The triplet of umbralisib, ublituximab, and venetoclax induced a complete remission rate of 44% as a treatment for patients with relapsed/refractory chronic lymphocytic leukemia.
Paul M. Barr, MD
The triplet of umbralisib, ublituximab, and venetoclax (Venclexta) induced a complete remission (CR) rate of 44% as a treatment for patients with relapsed/refractory chronic lymphocytic leukemia (CLL), according to findings from a phase I/II dose escalation study presented at the 2019 ASH Annual Meeting.
At the end of 12 cycles of treatment with the regimen, the objective response rate (ORR) was 100%, which included the CR rate of 44%. In an assessment of peripheral blood, all patients were negative for minimal residual disease (MRD). In the bone marrow, 78% were MRD-negative (<.01%) and 22% were MRD intermediate (.01% to 1.0%). At a median follow-up of 6.4 months (range, 0.7-19.0+), no patients had progressed.
"There's early evidence of MRD-negativity, and all patients will continue follow up for MRD in the peripheral blood every 6 months," Paul M. Barr, MD, Wilmot Cancer Institute, University of Rochester, said during the presentation. "The study has a been expanded to explore the combination in Richter's transformation as well as mantle cell lymphoma. A large phase II study has been initiated, termed the ULTRA-V study, to further explore the regimen with the intention of gaining regulatory approval."
Umbralisib is a dual PI3K delta and CK1 epsilon inhibitor that has a unique structure and improved tolerability compared with other agents in the class, Barr said. Ublituximab is a glycoengineered CD20 inhibitor and venetoclax is a BCL2 inhibitor. The combination is backed by preclinical evidence showing synergistic cytotoxicity between inhibition of the B cell receptor and BCL2. Additionally, targeting PI3K could help prevent resistance to BCL2 inhibition.
At the time of the analysis, 27 patients were evaluable for safety and 23 were assessable for efficacy. The median age of patients was 63 years, and 81.4% had ECOG performance status of 1. The median creatinine clearance at baseline was 75 mL/min and the median number of prior regimens was 1 (range, 1-5). A quarter of patients were refractory to their immediate prior therapy (26%). Prior exposure to a BCL2 or PI3K inhibitors was allowed before study entry. Prior BTK inhibition was also permitted, with a 21-day washout period. Overall, 54% of patients were refractory to a BTK inhibitor. More than half of patients (52%) had at least 1 high-risk feature.
Ublituximab and umbralisib were administered together as induction in the first 3 cycles before the addition of venetoclax, to abate the risk of tumor lysis syndrome (TLS). Ublituximab was only administered during the 3-cycle induction period. Consolidation with venetoclax and umbralisib lasted from cycle 4 to cycle 12. Those testing positive for MRD after consolidation could continue to receive umbralisib monotherapy.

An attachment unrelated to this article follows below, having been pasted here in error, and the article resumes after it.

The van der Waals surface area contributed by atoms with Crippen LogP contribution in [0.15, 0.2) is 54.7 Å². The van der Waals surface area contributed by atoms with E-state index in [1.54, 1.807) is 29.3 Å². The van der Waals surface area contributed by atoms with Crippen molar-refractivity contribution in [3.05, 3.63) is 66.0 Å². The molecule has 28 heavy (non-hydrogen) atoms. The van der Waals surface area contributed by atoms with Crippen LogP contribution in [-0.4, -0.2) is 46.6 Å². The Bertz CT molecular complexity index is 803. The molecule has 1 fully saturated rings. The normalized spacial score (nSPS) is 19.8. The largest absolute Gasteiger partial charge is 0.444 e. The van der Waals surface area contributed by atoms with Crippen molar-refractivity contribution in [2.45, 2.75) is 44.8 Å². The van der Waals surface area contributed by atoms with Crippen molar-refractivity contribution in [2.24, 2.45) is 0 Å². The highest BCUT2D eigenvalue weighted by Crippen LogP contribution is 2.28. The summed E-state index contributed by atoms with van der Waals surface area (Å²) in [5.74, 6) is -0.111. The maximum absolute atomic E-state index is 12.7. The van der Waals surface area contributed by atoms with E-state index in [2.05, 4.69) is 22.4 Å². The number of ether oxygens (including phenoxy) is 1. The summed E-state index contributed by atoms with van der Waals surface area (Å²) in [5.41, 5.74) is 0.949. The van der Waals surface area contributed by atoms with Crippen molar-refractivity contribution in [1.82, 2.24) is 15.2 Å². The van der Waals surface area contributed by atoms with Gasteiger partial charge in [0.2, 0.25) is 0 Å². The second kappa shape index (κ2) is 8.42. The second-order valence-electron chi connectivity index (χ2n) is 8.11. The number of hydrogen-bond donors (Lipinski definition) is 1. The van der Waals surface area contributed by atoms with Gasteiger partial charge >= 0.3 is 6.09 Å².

Ublituximab was infused at a fixed 900 mg dose on days 1/2, 8, and 15 of cycle 1 and then day 1 of the next 2 cycles. Daily umbralisib was escalated from 600 mg to 800 mg, with 3 patients receiving the 600 mg dose and 6 the 800 mg dose, which was recommended for phase II studies. An additional 18 patients were enrolled at the 800 mg dose in the phase II portion of the study. Venetoclax was administered at the standard 5-week ramp up dosing to 400 mg in the consolidation period.
Following induction therapy, there was a mean 61% reduction from baseline in lymph node size with an ORR of 87%. By cycle 7, the ORR was 100%. At the end of the consolidation period (cycle 12), mean lymph node size had declined by 87%. Absolute lymphocyte count, which was a mean of 48,000 per μL at baseline, declined to 3400 per μL by the end of cycle 6.
"Although it's a relatively small cohort with short follow up, there doesn't seem to be any differences in treatment effect duration for those treated with prior BTK inhibitors," said Barr. "No patients have progressed with CLL, although it is a relatively short follow up of only 6 months."
During the induction phase, 1 patient discontinued the study to address grade 3 rash. Additionally, in the consolidation portion, 1 patient discontinued due to grade 3 diarrhea. There was 1 dose-limiting toxicity seen at the 800 mg dose of umbralisib, namely a lower gastrointestinal (GI) bleed that resolved in 3 days. The maximum tolerated dose was not reached, and dose modifications were relatively infrequent.
There were no cases of clinical or laboratory TLS and no patients developed grade 3/4 liver function test elevations. The most common all-cause grade 3/4 adverse events (AEs) were neutropenia (19%), leukopenia (15%), infusion reaction (7%), deep vein thrombosis (7%), anemia (4%), diarrhea (4%), rash (4%), lower GI bleed (4%), supra ventricular tachycardia (4%), anxiety (4%), hypophosphatemia (4%), and dyspnea (4%).
"Umbralisib, ublituximab, and venetoclax appears to be well tolerated at the phase II dose," said Barr. "The 3-cycle induction effectively mitigates TLS risk. Myelosuppression and GI effects were very manageable, with low risk of discontinuation so far."
Findings from the study will continue to mature, with a 12-month analysis planned. Additionally, the phase II portion of the study continues to enroll participants, with a recruitment goal of 30 (NCT03379051). The ULTRA-V study plans to enroll 90 patients with treatment-naive and relapsed/refractory CLL (NCT03801525).
Venetoclax (U2-Ven) in Patients with Relapsed/Refractory CLL. Presented at: 2019 ASH Annual Meeting, Orlando, FL, December 7-10, 2019. Abstract 360.